RWU’s Musical Theatre Workshop adjusts to a new normal

As most students will soon prepare for online finals, those in Professor Nancy Rosenberg’s Music Theatre Workshop will prepare for a virtual cabaret. 

Rosenberg’s workshop is a semester-long course where students come together to learn about musical theatre from the 1900s to the present. Weekly lectures go decade by decade and each Friday, three to five students sing a piece of music that fits what they learned earlier that week; this allows students to see how musical theatre develops over time. Usually, at the end of the semester, Rosenberg’s students prepare for a cabaret. This includes group numbers, duets and solos. Of course, with COVID-19, some of this had to change.

Over spring break, Rosenberg practiced using Zoom with a fellow music director friend from New York. They sang back and forth to see what they could manage. 

“When my friend and I got together, we tried to sing around and it was hilarious. What happens is there is a half second to a two second delay,” Rosenberg said. 

Rosenberg went on to explain what this meant in relation to her class.

“Say I’m playing a warm up, I can play it in my house, I hear them [the students] singing along to it a second late.”

Although she cannot accompany students, Rosenberg is learning to work with the internet’s lagging.

“Yesterday I tried listening to two people at a time. I’ve gotten better and better at blocking out my own piano playing and focusing on them. Hard to do. It was a little bit dicey,” she said.

Although she cannot accompany them during songs, Rosenberg helps students find a decent piano part from YouTube that they can sing with.

“It is amazing what is available online,” Rosenberg said.

On average, Rosenberg plays 40 different songs per week on the piano for students at RWU and Brown University. She uses this time to prepare singers for upcoming performances. Although her job relies heavily on piano accompaniment, her focus has now shifted to more theatrical elements of her students’ performances such as stance, tension in the jaw or head tilting.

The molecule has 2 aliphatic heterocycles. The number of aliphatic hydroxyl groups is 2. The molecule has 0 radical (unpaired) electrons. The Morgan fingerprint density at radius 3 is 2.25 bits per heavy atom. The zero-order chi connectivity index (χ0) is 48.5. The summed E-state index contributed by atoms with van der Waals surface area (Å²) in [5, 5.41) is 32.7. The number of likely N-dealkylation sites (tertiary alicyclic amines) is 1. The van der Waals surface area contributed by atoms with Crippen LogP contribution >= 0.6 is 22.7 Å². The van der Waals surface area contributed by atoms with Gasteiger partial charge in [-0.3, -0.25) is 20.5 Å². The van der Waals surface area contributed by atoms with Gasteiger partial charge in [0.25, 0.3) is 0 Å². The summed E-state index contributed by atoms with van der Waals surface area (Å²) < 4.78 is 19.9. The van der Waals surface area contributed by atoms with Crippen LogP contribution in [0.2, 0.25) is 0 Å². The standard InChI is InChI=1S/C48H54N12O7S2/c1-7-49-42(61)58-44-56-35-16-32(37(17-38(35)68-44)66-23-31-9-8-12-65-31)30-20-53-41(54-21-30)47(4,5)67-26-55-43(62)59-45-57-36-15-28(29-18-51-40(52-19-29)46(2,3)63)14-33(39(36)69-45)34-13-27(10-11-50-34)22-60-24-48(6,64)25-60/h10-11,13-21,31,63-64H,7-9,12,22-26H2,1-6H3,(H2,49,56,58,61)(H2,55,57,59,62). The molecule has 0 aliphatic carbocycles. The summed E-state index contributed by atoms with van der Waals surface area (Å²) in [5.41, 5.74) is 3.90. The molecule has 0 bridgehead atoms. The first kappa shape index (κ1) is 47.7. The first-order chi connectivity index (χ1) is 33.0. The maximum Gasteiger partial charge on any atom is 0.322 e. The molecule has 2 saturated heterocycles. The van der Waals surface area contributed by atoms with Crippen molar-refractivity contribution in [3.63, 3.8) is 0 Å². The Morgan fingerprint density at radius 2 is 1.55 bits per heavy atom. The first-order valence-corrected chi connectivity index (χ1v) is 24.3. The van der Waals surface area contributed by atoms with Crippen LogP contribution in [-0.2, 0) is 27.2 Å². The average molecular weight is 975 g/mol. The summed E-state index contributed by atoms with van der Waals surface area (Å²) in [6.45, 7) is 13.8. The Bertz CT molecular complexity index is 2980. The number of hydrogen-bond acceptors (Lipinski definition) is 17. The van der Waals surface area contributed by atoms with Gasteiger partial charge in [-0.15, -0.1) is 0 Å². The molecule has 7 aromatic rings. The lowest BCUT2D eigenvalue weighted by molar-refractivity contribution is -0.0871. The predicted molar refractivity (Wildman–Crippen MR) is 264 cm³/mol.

Since the class is usually held in an enormous space and has a live audience made of students, the adjustment has been difficult. People usually notice every aspect of the performance and that is now harder to grasp when a student is in his or her room looking into a camcorder while singing.

Despite this, Rosenberg remains optimistic about putting on a final performance for the end of the semester. 

“Now the issue of the cabaret which I would like to do is, instead of having a public cabaret I’d like them to prepare a song and in one classroom time invite family and friends to be in the audience of that Zoom meeting. Other people will be able to watch them sing so there is some feeling of the performer audience relationship,” Rosenberg said.

Despite the challenges students have faced, Rosenberg spoke highly of her students’ commitment to the class. They continue to show up, ask questions and try their best. Rosenberg makes it a point to check in at the beginning of each class to see how students are doing. 

“Everyone is having a hard time focusing. What we notice is we can do it, but it’s not always as much fun. Doesn’t mean we can’t learn or that I’m not grateful to get up every day and meet with students. But it’s not the same,” Rosenberg said.